PLANNERS are set to pay a new visit to a controversial proposed opencast site before making a final decision on whether to allow excavation.
UK Coal wants to dig over 2m tonnes of high-grade coal and 500,000 tonnes of fireclay from the scenic Hoods Close site near Whittonstall on the Northumberland-Durham border.
Campaigners determined to protect their rural idyll have fought the plans for over three years and now hope the new county planning committee formed since the local elections in May will take a fresh look at the case.
The previous committee made a site visit in January, but a final decision has been delayed and now Whittonstall Action group chairman Kay Fitzgibbon says: “It is vitally important that these councillors, trusted by the electorate with making such an important and far-reaching decision, come and see the proposed opencast site for themselves.”
Northumberland County Council planning officers are also recommending to Tuesday’s meeting of the new planning and environment committee that a fresh site visit be undertaken.
With an extensive seven-and-a-half-year excavation programme planned across 208 hectares of land, the small village community has launched a major offensive against the UK Coal proposals.
Ms Fitzgibbon added: “I really can’t exaggerate the strength of opposition to this surface mine. More than 550 people have taken the time to write letters of objection.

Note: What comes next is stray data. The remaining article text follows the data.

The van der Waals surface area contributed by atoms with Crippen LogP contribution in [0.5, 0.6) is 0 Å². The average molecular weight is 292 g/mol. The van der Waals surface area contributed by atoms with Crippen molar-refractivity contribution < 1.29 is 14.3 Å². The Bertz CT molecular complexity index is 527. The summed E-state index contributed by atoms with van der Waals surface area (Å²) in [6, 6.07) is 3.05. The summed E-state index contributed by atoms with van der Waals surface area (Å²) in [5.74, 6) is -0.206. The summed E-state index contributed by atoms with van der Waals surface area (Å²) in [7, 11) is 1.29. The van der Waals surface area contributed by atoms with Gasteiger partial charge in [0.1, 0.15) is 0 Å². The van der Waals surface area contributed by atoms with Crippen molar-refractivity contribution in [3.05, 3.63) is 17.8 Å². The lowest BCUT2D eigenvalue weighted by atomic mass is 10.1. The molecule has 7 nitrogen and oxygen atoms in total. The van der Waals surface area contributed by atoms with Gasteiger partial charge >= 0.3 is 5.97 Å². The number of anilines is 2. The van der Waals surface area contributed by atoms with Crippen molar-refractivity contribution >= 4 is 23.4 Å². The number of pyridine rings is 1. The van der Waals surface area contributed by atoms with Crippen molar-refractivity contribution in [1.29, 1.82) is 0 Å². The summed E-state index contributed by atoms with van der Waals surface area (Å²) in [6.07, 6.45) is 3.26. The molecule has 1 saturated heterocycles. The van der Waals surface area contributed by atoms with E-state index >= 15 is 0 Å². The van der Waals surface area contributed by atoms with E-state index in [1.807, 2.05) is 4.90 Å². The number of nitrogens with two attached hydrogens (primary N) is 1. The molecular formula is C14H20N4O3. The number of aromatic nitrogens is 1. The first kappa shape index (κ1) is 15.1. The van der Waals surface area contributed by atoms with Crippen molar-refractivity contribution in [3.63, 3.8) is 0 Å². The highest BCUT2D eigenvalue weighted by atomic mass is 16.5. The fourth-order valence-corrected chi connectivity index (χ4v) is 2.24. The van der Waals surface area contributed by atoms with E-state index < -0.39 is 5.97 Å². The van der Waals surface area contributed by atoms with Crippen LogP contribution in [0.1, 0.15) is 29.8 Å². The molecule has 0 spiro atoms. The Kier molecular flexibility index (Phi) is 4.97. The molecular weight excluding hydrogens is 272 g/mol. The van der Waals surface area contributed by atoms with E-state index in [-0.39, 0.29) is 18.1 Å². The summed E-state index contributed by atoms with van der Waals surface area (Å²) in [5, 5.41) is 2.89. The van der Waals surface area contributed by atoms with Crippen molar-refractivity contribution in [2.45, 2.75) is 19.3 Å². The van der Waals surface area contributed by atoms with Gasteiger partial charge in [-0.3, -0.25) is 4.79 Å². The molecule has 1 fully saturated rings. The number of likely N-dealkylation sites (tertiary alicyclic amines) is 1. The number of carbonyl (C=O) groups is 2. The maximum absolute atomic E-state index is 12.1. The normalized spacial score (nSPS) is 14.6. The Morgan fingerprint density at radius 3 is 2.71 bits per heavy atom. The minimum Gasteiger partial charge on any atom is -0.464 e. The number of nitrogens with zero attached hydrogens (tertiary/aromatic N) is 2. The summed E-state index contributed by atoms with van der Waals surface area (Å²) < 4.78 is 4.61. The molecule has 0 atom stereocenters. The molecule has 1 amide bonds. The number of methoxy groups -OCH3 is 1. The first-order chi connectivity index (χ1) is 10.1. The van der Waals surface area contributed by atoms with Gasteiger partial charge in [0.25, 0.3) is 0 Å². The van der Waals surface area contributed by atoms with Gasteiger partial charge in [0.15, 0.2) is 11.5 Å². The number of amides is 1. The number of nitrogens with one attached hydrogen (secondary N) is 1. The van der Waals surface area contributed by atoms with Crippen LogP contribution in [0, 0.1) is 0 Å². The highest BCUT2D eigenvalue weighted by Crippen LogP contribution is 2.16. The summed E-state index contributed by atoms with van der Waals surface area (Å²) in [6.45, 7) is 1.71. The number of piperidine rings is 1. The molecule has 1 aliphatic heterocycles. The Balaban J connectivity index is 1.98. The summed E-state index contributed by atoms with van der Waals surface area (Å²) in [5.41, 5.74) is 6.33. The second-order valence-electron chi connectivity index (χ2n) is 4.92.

“Since there are only 38 properties in the village of Whittonstall, these letters are not from local ‘Nimbys’. People from surrounding communities, local businesses, and visitors have all written to object.
“Fifteen parish councils have written to express their concerns and opposition, as well as village trusts in County Durham.
“Three MPs support our campaign along with councillors from both Northumberland and County Durham.”
Wind farm development is also spreading in the Whittonstall and Kiln Pit Hill area and planning officers point out in their report to Tuesday’s committee that three new turbines at the Boundary Farm site have now been erected.
The cumulative effect of the wind farms together with the opencast site has been a significant issue in the dispute.
UK Coal director of surface mining, Simon Taylor, insisted the effect of the dig would be less than many people feared.
“All of our sites are worked to the highest environmental standards,” he said, “and the Hoods Close scheme would be no different. We have done our homework, there have been thousands of hours put in, and we have worked very hard at the technical aspects.”
UK Coal has offered £850,000 to Whittonstall’s village school for “a positive project” and a further £400,000 to a local community project fund.
But the company’s financial welfare has been called into question since its purchase of the land at Whittonstall, although the opencast dig would still go ahead as UK Coal retains the mining rights.
A final decision is likely to be made at County Hall by early July and Ms Fitzgibbon added: “We have to trust that the new planning and environment committee will listen to us and take note.
“If they do, then they can only agree that this application for a surface mine on open greenbelt land with its far-reaching views should be refused.”
I really can’t exaggerate the strength of opposition to this surface mine